The third entry in the OED reads, “Transition from one state or condition to another”, a definition that is by far more fitting for our purposes in understanding rebirth. But what, then, is being transmigrated? Is it the essence, the biological component, (i.e. “the seed” of a mango); or is transmigration the shift in one state of ‘being’, one condition to the next? These questions are mainly rhetorical but are being asked in attempt to provide a framework for why certain language is utilized.


This has been a very thoughtful thread, thanks to you all. I just wanted to mention one thing, which struck me many years ago while reading Ven Thanissaro’s argument on the not-self “strategy”. It was a long time, so I can’t remember the source; it may have been his Mind like Fire Unbound.

He quoted from the Vacchagotta sutta referred to above, SN 44.10. However in this text it is perfectly clear that the statement which we translate in English as “there is no self” in the Pali (natthatta) has, or at the very least in that context would have had, the meaning “my self will be annihilated”.

For some reason this meaning, although made explicit twice in the sutta, is passed over. This is, in my view, a part of the tendency in modern Buddhism to sideline just how important questions of rebirth were for the early suttas. But for the suttas the very center of the question of the self was, “what is it of me that lasts for eternity?” Vacchagotta was, at that time, unable to even comprehend the teaching of not self, and he would have only assumed that he has a self, which was going to be destroyed. The Buddha knew very well of Vacchagotta’s limitations, as he was constantly pestering the Buddha with these kinds of questions.

In a second passage, Snp 5.16, Ven Thanissaro gave an example of the kind of question the Buddha actually did answer, as it dealt with strategy, not ontology:

“So, to the One With Excellent Sight, I have come in need with a question:
Looking on the world in what way does the king of Death not see one?”

“Look on the world as empty, Mogharāja, being always mindful.
Having removed wrong view of self, in this way one will cross beyond Death.
When looking on the world in this way the king of Death does not see one.”

Which sounds persuasive until you read the whole sutta, which begins:

“Twice I asked the Sakyan,” said venerable Mogharāja,
“but the Visionary did not answer me,
if asked up to a third time the Divine Seer answers, I have heard.

That’s right: the sutta given as an example of how the Buddha liked to answer directly questions about strategy in fact begins by saying that the Buddha did not answer this questions, twice! The sutta itself doesn’t explain why, although the commentary, reasonably enough, says that Mogharaja was not ready to understand when he asked earlier.

So the difference between the Buddha answering Vacchagotta and Mogharaja had nothing to do with the difference between ontology and strategy, and everything to do with personality and patience.

On the whole, I find the difference a puzzling one. The reason a strategy works is because it is grounded in the real world. Ontology (the first noble truth) informs strategy (the fourth noble truth).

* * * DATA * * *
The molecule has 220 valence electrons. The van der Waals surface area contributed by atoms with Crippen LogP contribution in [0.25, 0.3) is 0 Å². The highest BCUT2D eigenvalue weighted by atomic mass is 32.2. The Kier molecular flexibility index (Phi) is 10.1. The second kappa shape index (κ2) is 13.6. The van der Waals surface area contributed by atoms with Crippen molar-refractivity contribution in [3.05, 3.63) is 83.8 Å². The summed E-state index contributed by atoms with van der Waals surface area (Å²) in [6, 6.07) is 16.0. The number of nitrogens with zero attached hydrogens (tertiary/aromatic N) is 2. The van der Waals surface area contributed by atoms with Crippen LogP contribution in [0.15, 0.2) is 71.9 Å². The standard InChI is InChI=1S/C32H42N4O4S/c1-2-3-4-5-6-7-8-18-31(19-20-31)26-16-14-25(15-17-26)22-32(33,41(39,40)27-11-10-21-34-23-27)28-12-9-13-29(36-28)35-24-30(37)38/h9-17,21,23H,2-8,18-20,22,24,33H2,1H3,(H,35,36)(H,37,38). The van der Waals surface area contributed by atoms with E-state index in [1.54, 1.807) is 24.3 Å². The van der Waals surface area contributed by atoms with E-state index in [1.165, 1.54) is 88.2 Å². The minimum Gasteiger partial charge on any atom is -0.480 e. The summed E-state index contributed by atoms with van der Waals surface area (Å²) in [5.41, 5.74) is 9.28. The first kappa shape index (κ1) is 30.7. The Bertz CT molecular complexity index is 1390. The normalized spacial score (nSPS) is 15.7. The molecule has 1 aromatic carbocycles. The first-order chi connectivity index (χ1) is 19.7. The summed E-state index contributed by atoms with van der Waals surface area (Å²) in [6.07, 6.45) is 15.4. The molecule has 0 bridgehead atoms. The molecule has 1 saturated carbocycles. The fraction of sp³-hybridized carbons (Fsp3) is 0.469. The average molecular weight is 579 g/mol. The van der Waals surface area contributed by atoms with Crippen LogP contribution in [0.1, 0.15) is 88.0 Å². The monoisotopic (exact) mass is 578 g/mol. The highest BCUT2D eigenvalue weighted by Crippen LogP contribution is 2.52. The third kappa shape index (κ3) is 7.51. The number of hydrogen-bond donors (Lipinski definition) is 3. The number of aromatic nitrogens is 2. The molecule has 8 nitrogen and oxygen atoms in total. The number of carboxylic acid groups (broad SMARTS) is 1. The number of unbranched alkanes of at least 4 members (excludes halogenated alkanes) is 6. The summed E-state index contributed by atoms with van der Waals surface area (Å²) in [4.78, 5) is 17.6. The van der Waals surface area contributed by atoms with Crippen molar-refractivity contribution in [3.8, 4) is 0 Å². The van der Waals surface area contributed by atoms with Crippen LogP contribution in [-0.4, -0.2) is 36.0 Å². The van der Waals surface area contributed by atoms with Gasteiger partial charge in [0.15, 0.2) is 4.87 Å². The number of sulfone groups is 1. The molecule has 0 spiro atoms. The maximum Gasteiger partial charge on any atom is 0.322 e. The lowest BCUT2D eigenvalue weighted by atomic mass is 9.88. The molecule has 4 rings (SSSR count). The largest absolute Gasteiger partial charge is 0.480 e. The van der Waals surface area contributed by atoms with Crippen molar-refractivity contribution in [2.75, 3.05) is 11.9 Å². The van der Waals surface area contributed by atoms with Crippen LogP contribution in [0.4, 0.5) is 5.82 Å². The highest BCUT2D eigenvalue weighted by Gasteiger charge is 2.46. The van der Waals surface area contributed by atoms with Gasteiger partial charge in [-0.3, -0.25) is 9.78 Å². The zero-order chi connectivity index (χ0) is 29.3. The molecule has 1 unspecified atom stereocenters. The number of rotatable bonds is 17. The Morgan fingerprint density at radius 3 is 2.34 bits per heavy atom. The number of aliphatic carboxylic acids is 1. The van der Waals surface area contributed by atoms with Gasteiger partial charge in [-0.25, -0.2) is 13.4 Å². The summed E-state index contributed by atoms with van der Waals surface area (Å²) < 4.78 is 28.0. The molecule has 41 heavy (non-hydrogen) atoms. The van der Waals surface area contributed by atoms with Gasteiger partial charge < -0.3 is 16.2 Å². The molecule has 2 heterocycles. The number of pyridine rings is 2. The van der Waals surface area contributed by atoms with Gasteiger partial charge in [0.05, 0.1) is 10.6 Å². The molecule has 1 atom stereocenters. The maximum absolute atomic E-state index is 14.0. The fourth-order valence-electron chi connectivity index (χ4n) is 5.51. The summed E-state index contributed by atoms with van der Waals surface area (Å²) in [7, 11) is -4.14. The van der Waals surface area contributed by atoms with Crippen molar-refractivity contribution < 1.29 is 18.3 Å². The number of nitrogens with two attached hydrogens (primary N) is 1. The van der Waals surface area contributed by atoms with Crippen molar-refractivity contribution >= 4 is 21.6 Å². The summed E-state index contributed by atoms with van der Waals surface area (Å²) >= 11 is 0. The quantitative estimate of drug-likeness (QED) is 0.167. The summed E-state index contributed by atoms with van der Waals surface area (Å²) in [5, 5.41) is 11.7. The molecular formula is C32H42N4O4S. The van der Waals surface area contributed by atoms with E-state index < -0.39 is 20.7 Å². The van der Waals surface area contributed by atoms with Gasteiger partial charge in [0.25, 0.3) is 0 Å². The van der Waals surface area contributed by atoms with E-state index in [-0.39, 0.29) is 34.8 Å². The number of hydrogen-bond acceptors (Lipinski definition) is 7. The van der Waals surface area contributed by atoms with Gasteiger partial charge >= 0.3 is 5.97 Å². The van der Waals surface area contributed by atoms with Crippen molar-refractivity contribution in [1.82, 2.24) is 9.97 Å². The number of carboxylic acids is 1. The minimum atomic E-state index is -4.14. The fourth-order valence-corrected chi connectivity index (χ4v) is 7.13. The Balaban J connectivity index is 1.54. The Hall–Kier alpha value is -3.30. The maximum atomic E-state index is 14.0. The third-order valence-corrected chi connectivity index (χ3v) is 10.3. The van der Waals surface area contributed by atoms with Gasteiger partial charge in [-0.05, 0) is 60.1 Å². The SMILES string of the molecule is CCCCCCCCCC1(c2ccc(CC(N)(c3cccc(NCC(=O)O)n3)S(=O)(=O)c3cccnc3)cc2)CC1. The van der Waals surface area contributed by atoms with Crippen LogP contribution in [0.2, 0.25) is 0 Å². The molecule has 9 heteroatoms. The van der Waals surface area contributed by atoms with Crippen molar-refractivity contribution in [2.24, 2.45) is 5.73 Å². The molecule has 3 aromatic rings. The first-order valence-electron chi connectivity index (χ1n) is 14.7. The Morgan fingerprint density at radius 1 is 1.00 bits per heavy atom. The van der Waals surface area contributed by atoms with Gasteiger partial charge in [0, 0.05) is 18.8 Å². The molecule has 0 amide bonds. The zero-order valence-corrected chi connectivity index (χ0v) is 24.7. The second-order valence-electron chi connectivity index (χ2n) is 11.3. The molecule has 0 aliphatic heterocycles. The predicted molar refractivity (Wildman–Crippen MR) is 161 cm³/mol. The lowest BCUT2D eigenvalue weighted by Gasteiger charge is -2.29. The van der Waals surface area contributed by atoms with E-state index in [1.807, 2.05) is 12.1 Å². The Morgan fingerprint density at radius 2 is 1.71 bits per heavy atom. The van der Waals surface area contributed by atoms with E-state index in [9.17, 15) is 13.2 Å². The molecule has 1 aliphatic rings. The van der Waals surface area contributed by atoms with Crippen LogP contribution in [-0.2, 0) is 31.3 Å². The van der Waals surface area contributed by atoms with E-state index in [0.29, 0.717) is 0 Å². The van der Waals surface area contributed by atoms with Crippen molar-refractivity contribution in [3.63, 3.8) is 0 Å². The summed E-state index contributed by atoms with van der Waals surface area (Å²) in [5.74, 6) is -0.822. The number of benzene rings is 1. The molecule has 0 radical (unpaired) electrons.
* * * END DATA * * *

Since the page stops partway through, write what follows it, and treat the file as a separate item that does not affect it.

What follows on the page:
Hi Brenna,

This is a simile, a good one, but not an example of rebirth. If you consider it as an example, it may become inaccurate. Between a mango tree and its progeny, there is a genetic link, so something goes from this tree to that three. Rebirth as progeny is considered in Upanishads (Aitareya-Upanishad, « First He becomes the seed of a man, which is light gathered from all the limbs of the body. Man nourishes himself within himself as seed. When he ejects that seed into a woman, he himself is born. That is his first incarnation. […] Before and after the birth of the child, man blesses the child, blessing himself. Man lives in his child; that is his second incarnation. The son being the father over again, carries the traditions of the family, and the father having completed his fate, exhausted his years, dies and is born again. That is his third incarnation. »), but I don’t think that it is the case in early Buddhist texts.
Although, it is tempting to consider the “personal” unity and continuity of karma as something genetic (in metaphysical terms), that may be transmitted through the gandhabba to a new being. In that case, it would be easy to explain what really rebirth is. But, again, I don’t think that it is the case in early Buddhist texts (may be I am wrong, hope Bhante @sujato will confirm or correct that position).

With metta.


Your are quite right, it is a simile only; and it is, perhaps, the downfall of the “self” theory that it takes such ideas too literally.

But it really is a good simile, and one that is even better in the light of modern genetics. Nowadays, we take the crucial genetic information coded in the DNA to be the core carrier of information. Call that viññāṇa, if you will. But that can in real life only beget a new organism if assisted by a whole range of other things: RNA, proteins, the whole mechanisms of cells, the nutriments carried in the seed, the soil, the rainfall, and so on. Call that nāmarūpa if you like, or compare AN 3.76 Bhava, in which case this is craving and kamma.

Thus far biology; but from the point of view of physics, all this is simply patterns of energy, or as we like to say, saṇkhāras. Just energies bouncing around, be they strings or quarks or photons or protons or whatever, organized into higher and higher levels of structure, and making a whirling oneness out of all that activity. There is no single determined “thing” that goes from parent to offspring. Just patterns of energy, which code information for making new life.